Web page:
Five Ways the Co-Facilitators Have Made the Post-2015 Targets Worse

What was once a storm whipped up around the question of whether the world needs 17 sustainable development goals and 169 targets has now degenerated into a tempest about whether it is possible to “conservatively” tweak some of those targets to make them more meaningful and deliverable.

Last week, the poor souls who are responsible for shepherding the post-2015 negotiations (the UN ambassadors of Kenya and Ireland) released a proposal that was intended to show how this could be done.

Sadly, they have made some of the targets better rather than worse, indicating that ‘technical proofing’ – an expert-driven process supposedly stripped of political overtones – is no sure fire way to a better development agenda.

(And who on earth thought it could be? Experts disagree with each other more bitterly than governments do – fortunately they lack armies with which to settle their arguments.)

So here are five ways the tweaked targets are worse than the originals.

1.       Targets are made more complex, not easier to comprehend.

SDG 3.2

Rather obviously, experts were always going to take the opportunity to drive the targets even further away from being understandable by the woman or man in the street.

This health example illustrates this pernicious tendency. Given that we’re going to develop indicators for the goals and targets, can’t the detail of 12 per 1,000 something or other be confined to the indicator level? Do we really need more words to add to the 5,000+ in the current draft of the goals and targets?

2.       When in doubt, the proposal ducks the x’s.

SDG 11b

In some cases, targets are changed to put a measurable number in, with admonishments of the importance of always being specific, but in others a placeholder for a number is replaced with a weasel word like ‘substantially’. That’s a cop out.

(The picture above cuts off the rest of this horribly long target so some of you, at least, keep reading.)

3.       We have utterly pointless increases in ambition

SDG 4.6

Many targets are already insanely ambitious. 50 million children are expected to be out of primary school in 2015, while 40% of all children do not learn to read, write or do basic mathematics.

The post-2015 agenda promises to get all kids into school from pre-primary to lower secondary by 2030, while ensuring they are all achieve “relevant and effective learning outcomes” (whatever that means).

We have no credible plan to deliver this miracle, but instead of developing one, the new proposal doubles and adds another unachievable target: teaching 775 million illiterate adults (that’s more than all the kids in the world of primary school age) the 3Rs.

Universal adult literacy and numeracy is never going to happen in 15 years. Worse, we have no intention of even trying to deliver this target.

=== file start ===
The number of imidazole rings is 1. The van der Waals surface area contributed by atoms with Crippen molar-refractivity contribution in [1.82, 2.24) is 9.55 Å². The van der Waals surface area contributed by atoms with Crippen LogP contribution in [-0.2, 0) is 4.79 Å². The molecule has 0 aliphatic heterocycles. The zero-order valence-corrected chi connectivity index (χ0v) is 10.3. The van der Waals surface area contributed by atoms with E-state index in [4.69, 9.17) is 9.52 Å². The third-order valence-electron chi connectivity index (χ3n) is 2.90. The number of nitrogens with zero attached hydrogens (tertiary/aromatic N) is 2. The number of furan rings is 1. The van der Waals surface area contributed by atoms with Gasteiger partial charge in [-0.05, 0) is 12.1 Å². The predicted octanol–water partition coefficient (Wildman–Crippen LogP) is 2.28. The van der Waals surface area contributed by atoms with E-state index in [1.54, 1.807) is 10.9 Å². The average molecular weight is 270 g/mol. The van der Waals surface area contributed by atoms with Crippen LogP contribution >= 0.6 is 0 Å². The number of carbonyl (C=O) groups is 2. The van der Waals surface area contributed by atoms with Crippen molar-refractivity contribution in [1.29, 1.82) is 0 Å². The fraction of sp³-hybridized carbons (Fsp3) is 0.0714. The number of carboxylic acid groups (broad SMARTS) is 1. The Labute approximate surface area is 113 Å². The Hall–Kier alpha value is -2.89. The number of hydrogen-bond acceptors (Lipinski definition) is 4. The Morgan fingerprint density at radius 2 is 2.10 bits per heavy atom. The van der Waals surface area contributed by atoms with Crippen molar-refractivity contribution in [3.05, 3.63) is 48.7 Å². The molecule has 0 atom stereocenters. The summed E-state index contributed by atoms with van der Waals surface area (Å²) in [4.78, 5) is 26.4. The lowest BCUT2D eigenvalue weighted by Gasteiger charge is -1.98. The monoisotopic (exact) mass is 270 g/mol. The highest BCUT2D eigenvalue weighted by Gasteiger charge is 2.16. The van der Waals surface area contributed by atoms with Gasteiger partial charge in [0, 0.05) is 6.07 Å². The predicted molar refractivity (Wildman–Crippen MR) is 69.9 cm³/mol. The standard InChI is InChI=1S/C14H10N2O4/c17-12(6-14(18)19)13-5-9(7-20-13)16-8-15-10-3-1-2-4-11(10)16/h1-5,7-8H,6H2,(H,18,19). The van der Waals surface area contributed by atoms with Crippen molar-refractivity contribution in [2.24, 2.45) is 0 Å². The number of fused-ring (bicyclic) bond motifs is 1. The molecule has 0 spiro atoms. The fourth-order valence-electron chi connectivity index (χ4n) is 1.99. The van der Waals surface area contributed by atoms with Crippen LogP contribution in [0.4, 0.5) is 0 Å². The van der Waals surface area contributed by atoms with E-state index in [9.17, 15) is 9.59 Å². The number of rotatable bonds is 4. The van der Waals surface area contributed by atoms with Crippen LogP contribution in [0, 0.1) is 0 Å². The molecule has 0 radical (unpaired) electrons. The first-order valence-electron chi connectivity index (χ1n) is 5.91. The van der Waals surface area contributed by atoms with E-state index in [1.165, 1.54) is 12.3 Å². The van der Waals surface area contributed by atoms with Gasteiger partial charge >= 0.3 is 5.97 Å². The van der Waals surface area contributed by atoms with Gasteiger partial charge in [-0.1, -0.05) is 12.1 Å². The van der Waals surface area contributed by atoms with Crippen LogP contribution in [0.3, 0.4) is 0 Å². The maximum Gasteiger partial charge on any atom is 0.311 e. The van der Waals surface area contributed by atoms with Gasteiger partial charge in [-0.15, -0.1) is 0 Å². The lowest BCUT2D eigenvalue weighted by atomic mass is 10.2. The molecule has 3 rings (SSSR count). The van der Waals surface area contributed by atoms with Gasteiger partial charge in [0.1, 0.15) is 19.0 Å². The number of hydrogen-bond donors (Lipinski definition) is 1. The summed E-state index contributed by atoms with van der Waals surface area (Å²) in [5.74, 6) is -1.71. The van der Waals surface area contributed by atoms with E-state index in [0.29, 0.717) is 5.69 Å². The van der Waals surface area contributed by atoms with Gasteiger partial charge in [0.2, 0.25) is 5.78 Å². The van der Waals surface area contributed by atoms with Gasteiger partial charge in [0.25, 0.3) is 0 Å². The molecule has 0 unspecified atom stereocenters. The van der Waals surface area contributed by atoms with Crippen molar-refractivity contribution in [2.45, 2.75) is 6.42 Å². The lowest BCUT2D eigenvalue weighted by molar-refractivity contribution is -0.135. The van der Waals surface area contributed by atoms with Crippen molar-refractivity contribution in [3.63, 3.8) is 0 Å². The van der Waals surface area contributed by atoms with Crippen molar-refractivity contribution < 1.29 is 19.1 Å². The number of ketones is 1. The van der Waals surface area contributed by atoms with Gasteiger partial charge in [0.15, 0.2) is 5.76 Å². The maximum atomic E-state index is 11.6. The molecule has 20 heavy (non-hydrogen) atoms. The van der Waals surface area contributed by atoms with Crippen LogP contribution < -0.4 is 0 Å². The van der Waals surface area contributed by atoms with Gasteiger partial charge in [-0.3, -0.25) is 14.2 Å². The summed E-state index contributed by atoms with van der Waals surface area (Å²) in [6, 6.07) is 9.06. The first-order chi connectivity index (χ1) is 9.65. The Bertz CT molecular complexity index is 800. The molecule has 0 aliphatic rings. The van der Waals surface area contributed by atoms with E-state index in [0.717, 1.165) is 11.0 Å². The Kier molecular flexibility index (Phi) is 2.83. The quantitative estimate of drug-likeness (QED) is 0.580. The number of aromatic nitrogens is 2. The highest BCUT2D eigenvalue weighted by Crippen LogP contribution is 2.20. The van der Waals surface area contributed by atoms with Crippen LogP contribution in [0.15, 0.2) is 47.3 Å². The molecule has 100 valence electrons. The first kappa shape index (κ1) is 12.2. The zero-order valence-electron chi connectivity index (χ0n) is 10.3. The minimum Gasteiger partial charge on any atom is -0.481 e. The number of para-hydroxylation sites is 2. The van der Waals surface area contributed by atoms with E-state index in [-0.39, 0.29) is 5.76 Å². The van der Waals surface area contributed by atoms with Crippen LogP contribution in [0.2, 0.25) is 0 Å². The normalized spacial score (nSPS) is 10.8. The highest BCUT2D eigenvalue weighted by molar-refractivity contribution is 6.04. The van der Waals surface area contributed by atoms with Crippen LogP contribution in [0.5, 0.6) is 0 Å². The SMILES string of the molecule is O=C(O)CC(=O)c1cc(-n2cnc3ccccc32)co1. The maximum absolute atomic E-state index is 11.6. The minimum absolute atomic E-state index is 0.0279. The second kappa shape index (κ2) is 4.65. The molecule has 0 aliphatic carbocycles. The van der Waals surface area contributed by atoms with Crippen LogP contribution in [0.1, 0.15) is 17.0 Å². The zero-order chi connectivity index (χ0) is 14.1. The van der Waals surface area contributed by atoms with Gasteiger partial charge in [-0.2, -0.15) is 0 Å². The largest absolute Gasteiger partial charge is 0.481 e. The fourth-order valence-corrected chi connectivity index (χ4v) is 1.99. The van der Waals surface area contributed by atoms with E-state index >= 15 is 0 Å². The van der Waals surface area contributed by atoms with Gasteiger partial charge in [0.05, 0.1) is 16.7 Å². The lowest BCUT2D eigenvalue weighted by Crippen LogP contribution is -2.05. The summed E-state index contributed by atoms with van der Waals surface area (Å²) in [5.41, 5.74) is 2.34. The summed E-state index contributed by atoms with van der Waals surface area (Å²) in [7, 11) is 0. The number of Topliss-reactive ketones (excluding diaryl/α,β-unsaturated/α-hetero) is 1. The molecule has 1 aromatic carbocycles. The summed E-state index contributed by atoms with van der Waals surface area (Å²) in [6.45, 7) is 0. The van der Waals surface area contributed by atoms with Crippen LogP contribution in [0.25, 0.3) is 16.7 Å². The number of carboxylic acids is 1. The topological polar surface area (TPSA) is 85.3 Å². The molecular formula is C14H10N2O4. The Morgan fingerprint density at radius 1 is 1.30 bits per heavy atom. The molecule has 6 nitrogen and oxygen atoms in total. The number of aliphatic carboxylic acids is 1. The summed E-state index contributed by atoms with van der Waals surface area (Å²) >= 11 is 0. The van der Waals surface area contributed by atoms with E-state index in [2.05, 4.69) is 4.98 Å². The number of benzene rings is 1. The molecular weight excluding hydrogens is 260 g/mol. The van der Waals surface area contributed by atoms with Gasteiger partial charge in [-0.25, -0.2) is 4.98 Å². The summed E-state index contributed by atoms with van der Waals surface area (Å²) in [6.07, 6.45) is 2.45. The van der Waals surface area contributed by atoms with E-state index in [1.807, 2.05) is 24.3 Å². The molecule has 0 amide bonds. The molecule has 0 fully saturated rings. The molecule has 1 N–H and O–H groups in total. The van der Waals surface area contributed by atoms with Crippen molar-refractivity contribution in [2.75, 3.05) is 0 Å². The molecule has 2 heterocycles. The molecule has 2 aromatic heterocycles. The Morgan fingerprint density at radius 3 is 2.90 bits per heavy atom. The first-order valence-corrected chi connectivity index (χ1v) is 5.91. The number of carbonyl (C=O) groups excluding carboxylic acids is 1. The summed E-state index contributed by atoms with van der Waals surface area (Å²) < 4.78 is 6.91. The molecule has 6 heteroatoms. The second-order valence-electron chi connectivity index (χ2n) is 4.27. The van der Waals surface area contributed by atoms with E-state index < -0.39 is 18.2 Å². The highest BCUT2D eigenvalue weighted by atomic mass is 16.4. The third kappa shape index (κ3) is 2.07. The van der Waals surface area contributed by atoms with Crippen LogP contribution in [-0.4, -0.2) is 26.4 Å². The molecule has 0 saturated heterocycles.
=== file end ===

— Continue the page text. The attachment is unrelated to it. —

4.       The deadline for targets hasn’t been aligned to 2030.

SDG 12.4

The new development agenda has a 2030 expiry date, but a number of targets have deadlines that are only five or ten years away.

The chemicals and waste target was set back in 2002 and not much has been done since then.

Why expect an environmental miracle to be plucked out of thin (and dirty) air in just 1,825 days?

5.       Means of implementation targets have been made (even) shoddier.

SDG 4c

The justification for this change is bizarre:

A specific percentage value (e.g., doubling) is not feasible technically. The aim should be to close the teachers gap; hence the proposed revision.

It’s not ‘technically feasible’ to double the number of qualified teachers, so instead we’ll aim to ensure every teacher on the planet has the requisite qualifications (whatever they may be)?

This target is supposed to provide the means (qualified teachers) to an end (all children learn), but the evidence is weak (to say the least) that more qualifications are the most cost effective route to better learning.

  • The latest UNESCO Education for All report finds no relationship between teachers’ academic qualifications and student achievement in Francophone Africa.
  • Some studies show teaching qualifications matter for learning (usually for high level subjects such as physics), but others find no link (including in countries that have decent teacher training systems [1,2]

Training – or firing – every unqualified teacher in the world (at the same time as we’re planning a massive expansion of education provision) is a BIG commitment to make on such scant evidence.

And beware of an unintended consequence. Most public school systems at least aspire to employ qualified teachers; low-cost private schools do not (only 10% of teachers in Ghana’s poorest districts are trained) and get away with much lower wages than the state system as a result.

Some would welcome the chance for a crackdown on this unregulated sector and its exploitative employment practices. But bear in mind that:

  • Low cost private schools educate a LOT of children in some countries: 27% children in rural Pakistan and 61% in the countries towns and cities. Growth has been explosive in India and many African countries too.
  • A DFID review finds that “teaching in private schools tends to be better –in terms of more teacher presence and teaching activity, and teaching approaches that are more likely to lead to improved outcomes – than in state schools” despite fewer formally qualified teachers.
  • These schools only exist because they charge poor (if not the very poorest) parents fees that are modest on the face of it but still eat up a substantial share of household budgets. Higher wages will break their business model – they compete with free government schools.

Maybe low-cost private schools will fade away once government systems get their act together and start educating kids, but mess with these schools in the medium term and what UNESCO has dubbed a ‘global learning crisis’ can only get worse.

Do we want a target for that?